Dr Xu: There is an explicit Strategy for Internationalisation to guide the University community to move forward.
Faculties/Departments/Centres/Offices are encouraged to embed internationalisation and engagement with partners in their departmental strategic plans and annual development plans for implementation.
The establishment of dedicated offices such GAO and its forerunners, and the appointment of dedicated personnel in Faculties/Programme Offices (e.g. Associate Dean (International Engagement), Marketing Officers) help to enhance the quality and effectiveness of the University's internationalisation efforts.
As highlighted in the report of the Second QAC Audit: “The Audit Panel commends the University’s on-going process of operationalising its internationalisation strategies which involves widespread active engagement across a range of stakeholders, including senior management, teaching staff, academic support units and the student body and a commitment to internationalisation of the student experience, the curriculum and of the University itself.”
Also, “Overall, the Audit Panel concluded that operationalisation of the University’s Strategy for Internationalisation has already produced significant results. Students benefit from substantial opportunities for an internationalised learning experience, both at home and internationally, and the campus is an increasingly multicultural and culturally integrated environment. Good ground has already been made in forging regional and global links, from which students benefit considerably…”
How can EdUHK further improve students' global awareness in terms of formal curriculum, extra-curricular activities, pedagogy, assessment, and so on?
Dr Xu: One of the objectives of the new UG curriculum to be introduced in 2019/20 cohort is to create space and enrich the learning experience. Different components would be strengthened to help improve students' global perspectives, e.g. Experiential Learning electives, Co-curricular and Service Learning (CSL). If preferred, different study paths are also available to enable students to allocate credit points to meet their anticipation for non-local experiences.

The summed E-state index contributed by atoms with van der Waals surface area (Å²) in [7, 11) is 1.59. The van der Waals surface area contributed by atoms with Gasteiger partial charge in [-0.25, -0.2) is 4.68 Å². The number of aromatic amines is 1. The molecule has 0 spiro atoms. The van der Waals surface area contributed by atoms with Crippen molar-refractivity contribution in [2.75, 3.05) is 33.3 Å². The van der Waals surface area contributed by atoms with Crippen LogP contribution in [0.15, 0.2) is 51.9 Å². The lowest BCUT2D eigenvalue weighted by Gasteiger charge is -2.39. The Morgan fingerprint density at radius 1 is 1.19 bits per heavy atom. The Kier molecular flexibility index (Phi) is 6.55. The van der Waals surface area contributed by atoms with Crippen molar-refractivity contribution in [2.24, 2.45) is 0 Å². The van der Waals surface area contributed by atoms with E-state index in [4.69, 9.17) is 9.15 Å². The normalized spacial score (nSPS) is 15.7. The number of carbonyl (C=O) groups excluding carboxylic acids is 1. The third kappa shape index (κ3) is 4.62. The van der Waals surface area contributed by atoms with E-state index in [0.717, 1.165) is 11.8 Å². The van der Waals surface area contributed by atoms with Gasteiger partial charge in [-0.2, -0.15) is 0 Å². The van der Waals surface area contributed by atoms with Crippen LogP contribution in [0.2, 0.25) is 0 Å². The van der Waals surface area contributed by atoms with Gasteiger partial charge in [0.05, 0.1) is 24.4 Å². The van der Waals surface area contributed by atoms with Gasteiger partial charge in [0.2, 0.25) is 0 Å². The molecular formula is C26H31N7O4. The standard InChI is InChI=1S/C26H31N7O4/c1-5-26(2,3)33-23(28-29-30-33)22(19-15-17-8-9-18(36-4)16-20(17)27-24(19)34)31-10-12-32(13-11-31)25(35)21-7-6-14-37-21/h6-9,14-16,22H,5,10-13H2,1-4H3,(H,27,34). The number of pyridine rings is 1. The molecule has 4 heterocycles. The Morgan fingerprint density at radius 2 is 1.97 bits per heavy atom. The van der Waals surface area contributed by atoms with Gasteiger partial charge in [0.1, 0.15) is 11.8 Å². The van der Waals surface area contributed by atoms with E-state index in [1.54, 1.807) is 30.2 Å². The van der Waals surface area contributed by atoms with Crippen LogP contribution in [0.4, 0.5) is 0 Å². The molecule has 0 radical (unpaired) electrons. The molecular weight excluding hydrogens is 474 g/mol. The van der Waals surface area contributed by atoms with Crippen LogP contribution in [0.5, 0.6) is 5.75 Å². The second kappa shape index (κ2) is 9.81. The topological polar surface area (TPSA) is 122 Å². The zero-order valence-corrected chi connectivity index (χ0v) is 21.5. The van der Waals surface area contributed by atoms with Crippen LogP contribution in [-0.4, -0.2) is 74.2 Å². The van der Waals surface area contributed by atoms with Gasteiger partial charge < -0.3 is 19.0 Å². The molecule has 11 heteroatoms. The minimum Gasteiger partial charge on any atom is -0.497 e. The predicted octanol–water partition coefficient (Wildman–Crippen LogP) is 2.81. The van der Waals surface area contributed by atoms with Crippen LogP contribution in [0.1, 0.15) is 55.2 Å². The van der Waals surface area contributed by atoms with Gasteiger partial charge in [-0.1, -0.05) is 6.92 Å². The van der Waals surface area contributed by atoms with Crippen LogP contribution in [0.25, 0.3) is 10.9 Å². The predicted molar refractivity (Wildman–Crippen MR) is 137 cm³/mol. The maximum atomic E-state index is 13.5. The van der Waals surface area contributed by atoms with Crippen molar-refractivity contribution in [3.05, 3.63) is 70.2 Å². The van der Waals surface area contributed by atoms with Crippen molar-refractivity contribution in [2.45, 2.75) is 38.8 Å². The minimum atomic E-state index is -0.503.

In its Strategic Plan 2016-2025, the University has affirmed its commitment to establish a learning environment of cultural and linguistic diversity in support of the development of international perspectives. Considering that diversifying the student population is beneficial to local students, and meeting the strategic direction of the University in internationalisation, more efforts have been put in recruiting non-local students from countries/regions beyond the Greater China Region, e.g. along the Belt and Road region.
To raise the appeal to students, GAO has been collaborating with Faculties/Departments/Offices to organise more thematic non-local learning activities which cater for the needs and expectations of students in specific programmes/disciplines.
What other observations or other points would you like to share?
Dr Xu: Internationalisation is not supposed to be driven by one or two offices/departments, but rather, it should be considered as part of their natural duties of each academic and academic support unit. Creating more non-local experiential learning experiences is good for students to broaden their global perspective, and bring about positive impacts on their academic and career planning, but internationalisation at home is equally important. The collective role of all academic staff, as well as those academic support staff, is of ultimate importance in building an internationalised culture on campus.
Thank you for your time!